After his gobble, I thought "Sweet, Josh is set." Then, the bird flapped a few times, and flew hard off of the tree, breaking a few branches. He careened straight into the middle of the field I was watching. Out of range, how perplexing...he wasn't supposed to do that. And then he sprinted to the corner of the field a few hundred yards away and disappeared into the woods. DAMN!

I sat for a while, predictably crestfallen. I heard Josh calling down in the gully, trying all different hen calls. I fought jealousy over his superior calling. “Good for him,” I thought. “Maybe he has another bird.” But then the calling stopped. Another 30 minutes passed, and I heard no more gobbling. The big boy had gobbled one time and basically fled the scene. I wondered if he somehow had “made us,” knew we were there, escaped a threat.

My ass really started to hurt, so I decided to get up and out of there. But wait, my rule for the year was, before leaving a set up, call super aggressively and wait 10 more minutes. Then pack up and go. So, I went hen-call berserk for about three minutes straight. It started to rain lightly again. I was feeling quite tortured by the little tree I had chosen, and was literally counting the minutes. 3-2-1... That's it- outta here.

I shifted my legs, set my gun down, put calls on my bag, raised up to stand---FREEZE---two candy-apple red heads at 50 yards, eyeballing me hard, just to my left. I had two hen decoys in the shorter grass and I was ten yards into the woods. I am pretty sure I said it out loud, with certain disgust..."Oh my God, I am SO f#@%-ing busted." But what the heck. I eased back down, back to my sapling, slowly reached for my slate call, and putted a few times, then a coupla purrs. They liked that...perhaps my little break-dancing in the woods routine was seen by them as more hens moving around. They came charging right in. I couldn't believe it. In mere seconds they were at ten yards, before I could put the call down and get the gun up.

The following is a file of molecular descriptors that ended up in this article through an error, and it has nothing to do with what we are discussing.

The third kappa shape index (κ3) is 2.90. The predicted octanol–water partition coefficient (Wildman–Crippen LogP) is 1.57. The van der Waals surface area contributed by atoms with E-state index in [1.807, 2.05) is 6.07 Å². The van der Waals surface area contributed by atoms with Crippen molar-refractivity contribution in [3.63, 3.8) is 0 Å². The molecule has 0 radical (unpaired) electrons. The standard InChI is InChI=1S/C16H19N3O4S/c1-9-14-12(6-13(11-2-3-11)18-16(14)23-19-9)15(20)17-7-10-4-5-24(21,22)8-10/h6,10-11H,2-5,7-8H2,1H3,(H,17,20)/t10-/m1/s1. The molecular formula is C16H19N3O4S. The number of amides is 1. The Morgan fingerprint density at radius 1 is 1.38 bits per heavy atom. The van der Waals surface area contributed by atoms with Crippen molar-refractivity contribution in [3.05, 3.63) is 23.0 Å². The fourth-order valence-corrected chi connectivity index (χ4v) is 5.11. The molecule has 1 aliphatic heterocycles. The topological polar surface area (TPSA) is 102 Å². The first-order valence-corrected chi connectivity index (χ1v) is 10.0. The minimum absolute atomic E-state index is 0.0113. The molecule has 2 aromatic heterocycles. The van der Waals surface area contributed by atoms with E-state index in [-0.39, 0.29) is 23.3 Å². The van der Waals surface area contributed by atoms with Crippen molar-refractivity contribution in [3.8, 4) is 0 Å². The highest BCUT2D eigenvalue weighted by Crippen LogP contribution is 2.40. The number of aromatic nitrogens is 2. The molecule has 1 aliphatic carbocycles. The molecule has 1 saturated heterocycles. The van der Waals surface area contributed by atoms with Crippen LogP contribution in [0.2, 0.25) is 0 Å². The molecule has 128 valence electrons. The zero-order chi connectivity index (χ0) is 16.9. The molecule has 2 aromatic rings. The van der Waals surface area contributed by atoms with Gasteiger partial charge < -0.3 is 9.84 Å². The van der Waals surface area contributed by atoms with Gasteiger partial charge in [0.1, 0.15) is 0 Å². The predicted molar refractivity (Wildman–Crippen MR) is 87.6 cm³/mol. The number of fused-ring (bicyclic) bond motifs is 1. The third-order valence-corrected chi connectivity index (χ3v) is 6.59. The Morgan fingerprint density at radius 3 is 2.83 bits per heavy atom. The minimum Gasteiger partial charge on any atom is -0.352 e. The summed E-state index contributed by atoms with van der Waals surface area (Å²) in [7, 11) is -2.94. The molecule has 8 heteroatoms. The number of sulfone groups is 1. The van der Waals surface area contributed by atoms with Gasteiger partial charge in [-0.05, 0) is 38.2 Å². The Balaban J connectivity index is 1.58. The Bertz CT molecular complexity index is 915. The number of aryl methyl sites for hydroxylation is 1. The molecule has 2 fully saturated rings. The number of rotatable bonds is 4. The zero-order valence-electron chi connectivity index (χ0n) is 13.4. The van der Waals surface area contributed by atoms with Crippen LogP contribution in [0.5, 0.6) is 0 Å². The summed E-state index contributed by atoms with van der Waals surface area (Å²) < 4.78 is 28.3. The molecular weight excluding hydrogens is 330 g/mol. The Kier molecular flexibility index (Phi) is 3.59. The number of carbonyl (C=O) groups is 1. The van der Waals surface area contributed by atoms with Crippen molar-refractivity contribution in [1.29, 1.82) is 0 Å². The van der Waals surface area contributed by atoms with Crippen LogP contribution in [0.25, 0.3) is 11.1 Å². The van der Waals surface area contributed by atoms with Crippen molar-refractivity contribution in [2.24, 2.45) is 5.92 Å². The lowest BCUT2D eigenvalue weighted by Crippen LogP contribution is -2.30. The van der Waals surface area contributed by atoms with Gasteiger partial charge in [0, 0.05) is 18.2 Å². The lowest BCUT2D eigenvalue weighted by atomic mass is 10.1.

Problem was, there was two of them and they were practically glued together. Any shot I took with the ten gauge would kill them both. I had been in this situation before and never ended up shooting, much to my good friend Eric’s great dismay. But that is a story for another day. These birds were definitely jakes, but one had a nicer beard and tail. They strutted around, seeming connected to one another like Siamese-twins. It was really something having them strut so close, oblivious to me, focused on the hen decoys and reveling in their good fortune, that the big boy gobbler wasn't rushing in to thump them for hitting on his babes.

I watched this for a bit, debating my next move. Do I want to kill another turkey, a jake? Hell yes. If I shoot will I screw Josh up on the bird of a life time? No, he’d say take the shot if you have it...bird in hand, all that. Can I get the gun up quickly enough to get the job done? Well, at this range, even at a run, they'll be in range if I am smooth about it. Will they separate? Hope goes. Up went the gun. Their eyes got huge, and they jumped. One went running to the left into the woods. He's out of the game, but the other one is heading into the open, looping, from left to right...he's in Miss. Swing Got him. Paced it off at just a shade over fifty yards. 10 gauge 3.5's, number 2 Heavy-Shot.

Josh came out of the gulley. "Get him?" I pointed to my feet, under which was a turkey head. "Not the big boy...a jake" I said, feeling mixed regret that I got a bird and Josh didn’t, but proud that I got one in the company of my mentor. He said, "Nice" and shook my hand, after which we stood in a big green field, early in the morning, the air saturated with moisture, and reconstructed the kill. Shortly after, it started to pour. We walked back to the farm house, hung the bird, and got some coffee and breakfast. We did get out later, but all was quiet after the heavy rain. Thus ended the Winchell visit and my 06 turkey season. Though Josh didn't get a turkey, we had a really good time. And of course, being the wise Sensei that Josh is, I am sure from his standpoint it worked out according to the Way of Things.